Cross-posted with Jersey Jazzman.
I’ll keep this short, as I can’t believe I actually have to write this down:
I see a lot of arguments in social media and blogs and editorial pages and elsewhere along these lines:
“American education is a disaster! We must do something! And you can’t prove that my proposed reforms won’t work!”
This argument makes no sense for at least three reasons:
1) There is no evidence America education overall is a disaster. The biggest problem we have with our schools is that the ones with high levels of poverty underperform compared to those with low levels of poverty. It’s worth noting, by the way, this is true around the world.
Poverty is the independent variable that explains school performance: not tenure, not seniority, not step guides, not unions, not all the other boogeymen reformies see hiding under their beds.
2) Contrary to the assertions of the reformy, there is no compelling evidence that their “reforms” will work; actually, there is at least some evidence they will, in fact, be harmful.
3) Most importantly: the burden of proof is on those who propose reforms that seek to radically change our public education system.
I’m going to stretch this analogy a bit: reformies remind me of the believers in Russell’s Teapot.
Since you can’t prove to them that there isn’t a teapot orbiting the Sun between Earth and Mars, that teapot must, by their faulty logic, exist. Since this is an imperfect illustration, however, I am going to coin a new phrase to explain reformy thinking: Yogi’s Fallacy.
In the reformy mind, we must do something — anything — right now to challenge the “status quo,” which has clearly held our children back for so long.
It doesn’t matter how many failed, corrupt charter schools there may be, or how the segregative effects of charter proliferation may be harming children enrolled in public schools. All that matters is that some children get higher test scores than we would predict at some charters (even if the explanations are likely found outside reformy data analysis). All other consequences be damned.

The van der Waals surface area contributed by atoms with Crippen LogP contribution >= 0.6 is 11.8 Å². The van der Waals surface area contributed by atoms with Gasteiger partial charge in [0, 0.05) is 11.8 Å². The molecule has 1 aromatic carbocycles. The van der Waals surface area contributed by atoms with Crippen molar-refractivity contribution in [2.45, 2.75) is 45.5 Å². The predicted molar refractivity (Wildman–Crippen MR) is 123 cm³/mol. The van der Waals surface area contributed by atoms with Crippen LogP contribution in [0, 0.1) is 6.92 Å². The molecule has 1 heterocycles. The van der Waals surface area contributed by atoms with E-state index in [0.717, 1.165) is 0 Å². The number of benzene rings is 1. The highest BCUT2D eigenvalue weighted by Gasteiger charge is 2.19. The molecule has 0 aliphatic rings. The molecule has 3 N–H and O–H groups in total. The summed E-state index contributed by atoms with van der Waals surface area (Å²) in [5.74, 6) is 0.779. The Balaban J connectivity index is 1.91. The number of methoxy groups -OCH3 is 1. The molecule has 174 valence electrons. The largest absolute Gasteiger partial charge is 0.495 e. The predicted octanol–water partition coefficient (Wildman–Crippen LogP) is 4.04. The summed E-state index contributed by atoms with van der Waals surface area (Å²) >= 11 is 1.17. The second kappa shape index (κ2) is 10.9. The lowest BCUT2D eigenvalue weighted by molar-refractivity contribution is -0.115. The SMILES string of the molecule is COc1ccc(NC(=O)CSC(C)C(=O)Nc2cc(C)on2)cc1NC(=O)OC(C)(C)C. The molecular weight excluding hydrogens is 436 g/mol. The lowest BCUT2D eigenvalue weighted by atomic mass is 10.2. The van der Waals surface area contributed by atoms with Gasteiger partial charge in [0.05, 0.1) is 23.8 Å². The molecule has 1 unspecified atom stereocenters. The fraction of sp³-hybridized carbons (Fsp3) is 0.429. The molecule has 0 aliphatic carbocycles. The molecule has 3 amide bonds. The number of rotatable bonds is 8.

It doesn’t matter that vouchers may drain necessary funds from public schools, likely subsidizing children who would have gone to private schools anyway. It doesn’t matter that test-based teacher evaluations may narrow the curriculum and demoralize the teaching corps. It doesn’t matter that merit pay, when put in actual practice, turns out to be a sham. It doesn’t matter that eliminating tenure will be expensive. It doesn’t matter that expanded testing is likely a waste of money, telling us nothing useful.
All that matters is that we do something — anything. Full speed ahead, even if our course is completely wrong.
My reformy friends: the burden of proof is on you. Even if I and my fellow skeptics were for maintaining the “status quo” — which we’re not — it would still be up to you to make an affirmative case for the stuff you want to do.
So do that, and stop wasting our time demanding proof of things that can’t be proved.